Next Meetup

a11y, A11y, or A11Y?

a11y, A11y, or A11Y?

“a11y”… that’s a – eleven – y, is the shorthand for “accessibility”. We should say it a lot, so yeah, finding efficiencies make ssense. But which one is correct?

If you're casually talking about accessibility, as you should, then a11y is right in the money.

If you're talking about the community focused on accessibility, or the values it promotes, then you're probably straying into proper noun territory, so I'd opt for A11y.

If you're declaring just how important Big A or Little a accessibility is, then feel free to go All Caps and A11Y.

Really, it's not too important how you write it out, the important thing is that you adopt it as part of everyday practice.

So come and join Isabel Brison as she leads the next SydJS takeover, and find out just how you can do that!

  • Kate Andrews
    Making content accessible (to actual people)

    by Kate Andrews

    A look at the bits of content accessibility that can't be automatically built or tested.

  • aimee maree
    JavaScript Frameworks and Accessibility

    by aimee maree

    It seems like every other day there is a new JavaScript framework being announced. The jobs are plenty and the websites and apps being built many. But what about accessibility? this evening I wish to present to the meet up a brief breakdown of some of the top JS frameworks in use (Angular, Ember, React, Polymer) and provide a small overview of the pros and cons of each for accessibility and assistive technologies such as screen readers.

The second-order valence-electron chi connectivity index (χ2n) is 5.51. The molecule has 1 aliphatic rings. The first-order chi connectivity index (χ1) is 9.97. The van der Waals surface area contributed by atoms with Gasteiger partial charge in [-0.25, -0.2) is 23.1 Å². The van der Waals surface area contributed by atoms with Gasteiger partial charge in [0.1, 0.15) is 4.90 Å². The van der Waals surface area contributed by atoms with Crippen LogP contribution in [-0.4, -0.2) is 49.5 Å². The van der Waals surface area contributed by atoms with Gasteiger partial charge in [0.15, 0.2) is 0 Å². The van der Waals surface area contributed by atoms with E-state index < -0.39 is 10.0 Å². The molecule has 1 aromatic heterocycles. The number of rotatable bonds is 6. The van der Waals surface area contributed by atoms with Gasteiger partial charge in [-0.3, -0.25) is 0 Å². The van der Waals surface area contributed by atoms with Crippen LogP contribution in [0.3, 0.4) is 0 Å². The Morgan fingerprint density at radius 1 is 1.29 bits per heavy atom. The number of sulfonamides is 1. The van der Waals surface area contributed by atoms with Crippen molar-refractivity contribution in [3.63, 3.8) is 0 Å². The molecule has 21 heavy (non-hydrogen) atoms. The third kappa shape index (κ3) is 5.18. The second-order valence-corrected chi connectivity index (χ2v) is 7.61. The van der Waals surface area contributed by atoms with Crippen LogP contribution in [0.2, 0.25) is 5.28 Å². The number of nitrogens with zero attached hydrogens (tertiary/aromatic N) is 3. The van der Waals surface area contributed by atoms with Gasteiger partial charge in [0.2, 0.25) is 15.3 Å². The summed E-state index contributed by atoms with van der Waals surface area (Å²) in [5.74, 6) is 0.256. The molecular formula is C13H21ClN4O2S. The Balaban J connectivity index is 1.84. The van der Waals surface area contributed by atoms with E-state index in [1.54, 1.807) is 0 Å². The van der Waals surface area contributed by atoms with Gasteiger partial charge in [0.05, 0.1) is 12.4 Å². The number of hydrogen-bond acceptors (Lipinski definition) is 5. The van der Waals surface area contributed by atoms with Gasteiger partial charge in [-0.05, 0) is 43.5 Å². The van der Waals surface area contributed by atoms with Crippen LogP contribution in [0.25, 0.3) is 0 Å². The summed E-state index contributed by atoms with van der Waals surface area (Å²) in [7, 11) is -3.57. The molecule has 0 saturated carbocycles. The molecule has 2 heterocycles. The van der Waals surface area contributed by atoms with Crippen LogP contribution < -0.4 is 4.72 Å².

• Corey Knight
    Screen Reader Concepts

    by Corey Knight

    In this talk we'll look into the capabilities of screen readers -- the interface between visually-impaired users and computers.

    We'll be investigating the following questions:
     - What are the shortcuts that these users are capable of?
     - How do they navigate, and how do they perceive your content?

    Exploring these questions is the first step toward creating accessible sites and apps.

  • Marzena S
    Learn you some accessibility the hard way

    by Marzena S

    Lessons learned when flying blindly into developing for accessibility for the first time. An exercise in challenging our own biases to create usable services for all.

  • Dominik Wilkowski
    My favourite A11y things, or why A11y doesn’t stop with screen readers

    by Dominik Wilkowski

    An expanded look at the accessibility of privacy, how to help your open source project to be more inclusive and the large ramifications of tabs vs spaces.